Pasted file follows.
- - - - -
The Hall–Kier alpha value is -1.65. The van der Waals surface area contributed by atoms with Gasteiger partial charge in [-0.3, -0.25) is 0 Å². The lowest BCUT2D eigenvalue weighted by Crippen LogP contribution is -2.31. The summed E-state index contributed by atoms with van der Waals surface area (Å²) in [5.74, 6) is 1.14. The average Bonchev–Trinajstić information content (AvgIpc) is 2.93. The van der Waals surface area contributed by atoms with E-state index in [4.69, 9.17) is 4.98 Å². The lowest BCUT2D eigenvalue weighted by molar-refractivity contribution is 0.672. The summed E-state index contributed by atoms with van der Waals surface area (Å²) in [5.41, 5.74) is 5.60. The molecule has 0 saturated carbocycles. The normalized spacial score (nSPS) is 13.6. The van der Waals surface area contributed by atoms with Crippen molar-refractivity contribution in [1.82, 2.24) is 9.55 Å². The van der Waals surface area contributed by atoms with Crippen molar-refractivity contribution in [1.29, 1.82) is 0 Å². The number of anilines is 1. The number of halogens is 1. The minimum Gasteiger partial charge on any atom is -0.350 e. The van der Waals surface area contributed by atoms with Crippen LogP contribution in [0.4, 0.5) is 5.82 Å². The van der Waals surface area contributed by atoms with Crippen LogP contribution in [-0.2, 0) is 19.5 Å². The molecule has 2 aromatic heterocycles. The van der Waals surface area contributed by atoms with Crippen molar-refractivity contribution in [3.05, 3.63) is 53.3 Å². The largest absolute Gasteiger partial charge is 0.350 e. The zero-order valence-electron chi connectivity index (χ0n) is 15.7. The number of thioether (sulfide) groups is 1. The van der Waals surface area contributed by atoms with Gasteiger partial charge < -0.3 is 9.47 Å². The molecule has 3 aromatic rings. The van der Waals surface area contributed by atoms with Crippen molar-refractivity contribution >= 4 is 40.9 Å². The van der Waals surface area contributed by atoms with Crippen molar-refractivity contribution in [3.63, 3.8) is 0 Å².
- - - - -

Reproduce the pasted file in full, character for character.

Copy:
The Hall–Kier alpha value is -1.65. The van der Waals surface area contributed by atoms with Gasteiger partial charge in [-0.3, -0.25) is 0 Å². The lowest BCUT2D eigenvalue weighted by Crippen LogP contribution is -2.31. The summed E-state index contributed by atoms with van der Waals surface area (Å²) in [5.74, 6) is 1.14. The average Bonchev–Trinajstić information content (AvgIpc) is 2.93. The van der Waals surface area contributed by atoms with E-state index in [4.69, 9.17) is 4.98 Å². The lowest BCUT2D eigenvalue weighted by molar-refractivity contribution is 0.672. The summed E-state index contributed by atoms with van der Waals surface area (Å²) in [5.41, 5.74) is 5.60. The molecule has 0 saturated carbocycles. The normalized spacial score (nSPS) is 13.6. The van der Waals surface area contributed by atoms with Crippen molar-refractivity contribution in [1.82, 2.24) is 9.55 Å². The van der Waals surface area contributed by atoms with Crippen molar-refractivity contribution in [1.29, 1.82) is 0 Å². The number of anilines is 1. The number of halogens is 1. The minimum Gasteiger partial charge on any atom is -0.350 e. The van der Waals surface area contributed by atoms with Crippen LogP contribution in [0.4, 0.5) is 5.82 Å². The van der Waals surface area contributed by atoms with Crippen LogP contribution in [-0.2, 0) is 19.5 Å². The molecule has 2 aromatic heterocycles. The van der Waals surface area contributed by atoms with Crippen molar-refractivity contribution in [3.05, 3.63) is 53.3 Å². The largest absolute Gasteiger partial charge is 0.350 e. The zero-order valence-electron chi connectivity index (χ0n) is 15.7. The number of thioether (sulfide) groups is 1. The van der Waals surface area contributed by atoms with Gasteiger partial charge < -0.3 is 9.47 Å². The molecule has 3 aromatic rings. The van der Waals surface area contributed by atoms with Crippen molar-refractivity contribution >= 4 is 40.9 Å². The van der Waals surface area contributed by atoms with Crippen molar-refractivity contribution in [3.63, 3.8) is 0 Å².